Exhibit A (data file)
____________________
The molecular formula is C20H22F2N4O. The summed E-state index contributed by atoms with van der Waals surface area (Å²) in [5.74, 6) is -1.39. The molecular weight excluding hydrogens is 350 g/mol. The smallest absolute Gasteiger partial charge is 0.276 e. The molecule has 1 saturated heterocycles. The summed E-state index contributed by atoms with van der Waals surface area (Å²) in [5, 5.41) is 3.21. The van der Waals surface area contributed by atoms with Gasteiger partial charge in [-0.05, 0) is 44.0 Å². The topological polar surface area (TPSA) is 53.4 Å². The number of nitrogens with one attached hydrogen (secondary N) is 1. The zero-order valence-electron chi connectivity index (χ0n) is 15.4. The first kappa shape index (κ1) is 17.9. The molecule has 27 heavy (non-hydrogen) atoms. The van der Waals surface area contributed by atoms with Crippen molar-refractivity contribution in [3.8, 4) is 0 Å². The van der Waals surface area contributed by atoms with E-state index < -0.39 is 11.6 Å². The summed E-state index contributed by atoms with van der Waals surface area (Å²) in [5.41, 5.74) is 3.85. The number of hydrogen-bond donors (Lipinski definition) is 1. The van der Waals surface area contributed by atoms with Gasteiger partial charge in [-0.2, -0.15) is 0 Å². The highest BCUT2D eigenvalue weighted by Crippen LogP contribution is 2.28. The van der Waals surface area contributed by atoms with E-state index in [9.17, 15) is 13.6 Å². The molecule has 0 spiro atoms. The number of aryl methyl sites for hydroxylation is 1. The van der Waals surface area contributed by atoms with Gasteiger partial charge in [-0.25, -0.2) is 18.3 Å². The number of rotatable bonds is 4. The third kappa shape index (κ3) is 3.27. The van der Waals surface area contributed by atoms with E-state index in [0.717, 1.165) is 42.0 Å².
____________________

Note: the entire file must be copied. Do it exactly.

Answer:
The molecular formula is C20H22F2N4O. The summed E-state index contributed by atoms with van der Waals surface area (Å²) in [5.74, 6) is -1.39. The molecular weight excluding hydrogens is 350 g/mol. The smallest absolute Gasteiger partial charge is 0.276 e. The molecule has 1 saturated heterocycles. The summed E-state index contributed by atoms with van der Waals surface area (Å²) in [5, 5.41) is 3.21. The van der Waals surface area contributed by atoms with Gasteiger partial charge in [-0.05, 0) is 44.0 Å². The topological polar surface area (TPSA) is 53.4 Å². The number of nitrogens with one attached hydrogen (secondary N) is 1. The zero-order valence-electron chi connectivity index (χ0n) is 15.4. The first kappa shape index (κ1) is 17.9. The molecule has 27 heavy (non-hydrogen) atoms. The van der Waals surface area contributed by atoms with Crippen molar-refractivity contribution in [3.8, 4) is 0 Å². The van der Waals surface area contributed by atoms with E-state index < -0.39 is 11.6 Å². The summed E-state index contributed by atoms with van der Waals surface area (Å²) in [5.41, 5.74) is 3.85. The number of hydrogen-bond donors (Lipinski definition) is 1. The van der Waals surface area contributed by atoms with Gasteiger partial charge in [-0.2, -0.15) is 0 Å². The highest BCUT2D eigenvalue weighted by Crippen LogP contribution is 2.28. The van der Waals surface area contributed by atoms with E-state index in [9.17, 15) is 13.6 Å². The molecule has 0 spiro atoms. The number of aryl methyl sites for hydroxylation is 1. The van der Waals surface area contributed by atoms with Gasteiger partial charge in [-0.25, -0.2) is 18.3 Å². The number of rotatable bonds is 4. The third kappa shape index (κ3) is 3.27. The van der Waals surface area contributed by atoms with E-state index in [0.717, 1.165) is 42.0 Å².